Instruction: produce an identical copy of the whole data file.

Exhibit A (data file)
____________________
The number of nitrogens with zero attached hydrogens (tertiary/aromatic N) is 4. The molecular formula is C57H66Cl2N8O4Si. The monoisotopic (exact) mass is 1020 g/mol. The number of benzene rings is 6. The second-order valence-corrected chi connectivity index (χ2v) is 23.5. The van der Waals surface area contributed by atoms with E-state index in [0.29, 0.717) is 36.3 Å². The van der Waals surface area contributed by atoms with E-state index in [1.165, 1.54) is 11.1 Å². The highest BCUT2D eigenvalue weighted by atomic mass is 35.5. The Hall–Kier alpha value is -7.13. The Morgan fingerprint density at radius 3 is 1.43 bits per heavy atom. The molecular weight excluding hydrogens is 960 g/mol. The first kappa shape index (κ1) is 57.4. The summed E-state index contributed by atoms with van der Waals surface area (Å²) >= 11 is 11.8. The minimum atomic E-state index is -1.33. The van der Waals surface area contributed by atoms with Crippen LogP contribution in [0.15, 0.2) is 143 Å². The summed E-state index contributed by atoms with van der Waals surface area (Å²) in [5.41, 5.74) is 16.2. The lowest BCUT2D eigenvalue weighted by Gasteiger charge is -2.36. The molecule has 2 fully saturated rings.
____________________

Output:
The number of nitrogens with zero attached hydrogens (tertiary/aromatic N) is 4. The molecular formula is C57H66Cl2N8O4Si. The monoisotopic (exact) mass is 1020 g/mol. The number of benzene rings is 6. The second-order valence-corrected chi connectivity index (χ2v) is 23.5. The van der Waals surface area contributed by atoms with E-state index in [0.29, 0.717) is 36.3 Å². The van der Waals surface area contributed by atoms with E-state index in [1.165, 1.54) is 11.1 Å². The highest BCUT2D eigenvalue weighted by atomic mass is 35.5. The Hall–Kier alpha value is -7.13. The Morgan fingerprint density at radius 3 is 1.43 bits per heavy atom. The molecular weight excluding hydrogens is 960 g/mol. The first kappa shape index (κ1) is 57.4. The summed E-state index contributed by atoms with van der Waals surface area (Å²) >= 11 is 11.8. The minimum atomic E-state index is -1.33. The van der Waals surface area contributed by atoms with Crippen LogP contribution in [0.15, 0.2) is 143 Å². The summed E-state index contributed by atoms with van der Waals surface area (Å²) in [5.41, 5.74) is 16.2. The lowest BCUT2D eigenvalue weighted by Gasteiger charge is -2.36. The molecule has 2 fully saturated rings.